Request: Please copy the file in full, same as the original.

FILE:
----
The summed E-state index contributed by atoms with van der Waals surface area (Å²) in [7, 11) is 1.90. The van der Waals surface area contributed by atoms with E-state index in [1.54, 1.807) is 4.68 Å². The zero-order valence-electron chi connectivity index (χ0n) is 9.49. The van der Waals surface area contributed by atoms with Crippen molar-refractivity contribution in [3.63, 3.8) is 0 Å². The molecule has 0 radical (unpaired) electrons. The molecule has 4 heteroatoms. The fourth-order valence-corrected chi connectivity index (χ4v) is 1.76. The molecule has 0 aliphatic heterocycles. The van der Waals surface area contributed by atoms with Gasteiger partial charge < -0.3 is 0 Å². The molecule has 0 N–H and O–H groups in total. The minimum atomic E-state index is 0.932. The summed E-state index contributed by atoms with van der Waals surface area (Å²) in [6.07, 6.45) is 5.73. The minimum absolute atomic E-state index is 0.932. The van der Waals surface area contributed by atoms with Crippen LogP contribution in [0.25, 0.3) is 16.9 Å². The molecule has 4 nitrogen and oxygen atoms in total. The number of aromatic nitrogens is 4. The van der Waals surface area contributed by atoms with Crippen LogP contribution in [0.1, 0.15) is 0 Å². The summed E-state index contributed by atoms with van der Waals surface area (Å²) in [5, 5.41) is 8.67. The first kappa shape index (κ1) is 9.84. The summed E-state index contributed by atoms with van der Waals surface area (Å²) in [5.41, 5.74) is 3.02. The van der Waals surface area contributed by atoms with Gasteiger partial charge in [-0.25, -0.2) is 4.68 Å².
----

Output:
The summed E-state index contributed by atoms with van der Waals surface area (Å²) in [7, 11) is 1.90. The van der Waals surface area contributed by atoms with E-state index in [1.54, 1.807) is 4.68 Å². The zero-order valence-electron chi connectivity index (χ0n) is 9.49. The van der Waals surface area contributed by atoms with Crippen molar-refractivity contribution in [3.63, 3.8) is 0 Å². The molecule has 0 radical (unpaired) electrons. The molecule has 4 heteroatoms. The fourth-order valence-corrected chi connectivity index (χ4v) is 1.76. The molecule has 0 aliphatic heterocycles. The van der Waals surface area contributed by atoms with Gasteiger partial charge < -0.3 is 0 Å². The molecule has 0 N–H and O–H groups in total. The minimum atomic E-state index is 0.932. The summed E-state index contributed by atoms with van der Waals surface area (Å²) in [6.07, 6.45) is 5.73. The minimum absolute atomic E-state index is 0.932. The van der Waals surface area contributed by atoms with Crippen LogP contribution in [0.25, 0.3) is 16.9 Å². The molecule has 4 nitrogen and oxygen atoms in total. The number of aromatic nitrogens is 4. The van der Waals surface area contributed by atoms with Crippen LogP contribution in [0.1, 0.15) is 0 Å². The summed E-state index contributed by atoms with van der Waals surface area (Å²) in [5, 5.41) is 8.67. The first kappa shape index (κ1) is 9.84. The summed E-state index contributed by atoms with van der Waals surface area (Å²) in [5.41, 5.74) is 3.02. The van der Waals surface area contributed by atoms with Gasteiger partial charge in [-0.25, -0.2) is 4.68 Å².